Wine & Travel – Spain

Spain is the third largest wine producer in the world and has the most land dedicated to vineyards – over a million acres! Here we look at five of the best Spanish wine regions to visit

Galicia

Galicia, in the north-western corner of Spain, is frequently described as green Spain, a result of its temperate climate and elevated rain fall. The biggest difference between Galicia and the more commonly visited hotter southern Spanish resorts is the landscape and climate. Lush, mountainous, and with forests of pine and eucalyptus, Galicia also has some of the most scenic and spectacular beaches you are ever likely to see.

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The World Heritage city of Santiago de Compostela is Galicia’s most famous city and receives hundreds of thousands of visitors every year to visit its unique buildings and architecture. The city is also the resting place of the apostle Saint James and the final destination for the famous Camino pilgrimage walk.

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Vines were introduced to Galicia by the Romans and the culture of winemaking from local grape varieties has been present for centuries. The area produces a different style of wine than anywhere else in the country. It has five major wine regions: Rías Baixas, Ribeiro, Ribeira Sacra, Valdeorras, and Monterrei. The wines tend to be light, fragrant, and acid-driven. Galicia’s cool, maritime climate makes it more hospitable to white grapes than red, which are grown only in warmer, sunnier regions.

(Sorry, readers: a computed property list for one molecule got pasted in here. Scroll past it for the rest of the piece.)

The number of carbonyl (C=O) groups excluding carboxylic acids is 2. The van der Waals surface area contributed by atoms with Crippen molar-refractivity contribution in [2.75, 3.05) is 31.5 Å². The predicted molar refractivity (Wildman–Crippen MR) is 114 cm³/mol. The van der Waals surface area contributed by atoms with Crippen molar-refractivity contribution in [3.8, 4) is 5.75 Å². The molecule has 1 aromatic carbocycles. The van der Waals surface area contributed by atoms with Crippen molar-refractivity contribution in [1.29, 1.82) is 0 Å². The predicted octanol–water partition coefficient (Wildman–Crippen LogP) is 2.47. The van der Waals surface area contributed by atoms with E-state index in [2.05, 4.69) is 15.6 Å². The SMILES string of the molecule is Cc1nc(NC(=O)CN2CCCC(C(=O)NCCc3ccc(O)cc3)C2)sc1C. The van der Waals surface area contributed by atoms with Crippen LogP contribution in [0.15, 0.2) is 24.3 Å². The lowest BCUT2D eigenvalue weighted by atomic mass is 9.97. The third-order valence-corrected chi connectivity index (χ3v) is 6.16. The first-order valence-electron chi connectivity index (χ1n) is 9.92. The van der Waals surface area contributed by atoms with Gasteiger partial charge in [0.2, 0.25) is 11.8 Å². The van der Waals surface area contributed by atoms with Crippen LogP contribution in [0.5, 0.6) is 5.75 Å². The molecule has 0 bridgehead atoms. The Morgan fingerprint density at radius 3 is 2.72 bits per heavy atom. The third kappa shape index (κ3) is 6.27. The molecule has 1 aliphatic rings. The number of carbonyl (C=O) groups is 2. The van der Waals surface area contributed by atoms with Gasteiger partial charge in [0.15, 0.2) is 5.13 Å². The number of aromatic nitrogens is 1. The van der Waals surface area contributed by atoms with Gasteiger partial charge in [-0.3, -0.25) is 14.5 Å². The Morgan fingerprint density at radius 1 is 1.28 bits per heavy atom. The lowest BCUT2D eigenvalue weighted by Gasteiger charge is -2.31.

Meseta Centra

The Meseta Central (“Inner Plateau”) is a vast plateau in the heart of peninsular Spain that has elevations that range from 610 to 760 m. Rimmed by mountains, the Meseta Central slopes gently to the west and to the series of rivers that form some of the border with Portugal.

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Spain’s capital Madrid is located in this region. This vibrant city has everything you could wish for in a capital, with museums, nightlife, shopping, and even an urban beach. The Prado Museum, has works from the 12th to 19th Centuries including Goya, Velasquez and Rubens, or you can go to the Reina Sofia Museum for art from the 20th Century and beyond. The Reina Sofia houses Picasso’s most famous painting Guernica, as well as key works by artists such as Salvador Dali. In the evening, Madrid really comes alive – it has more bars than any other city in the world.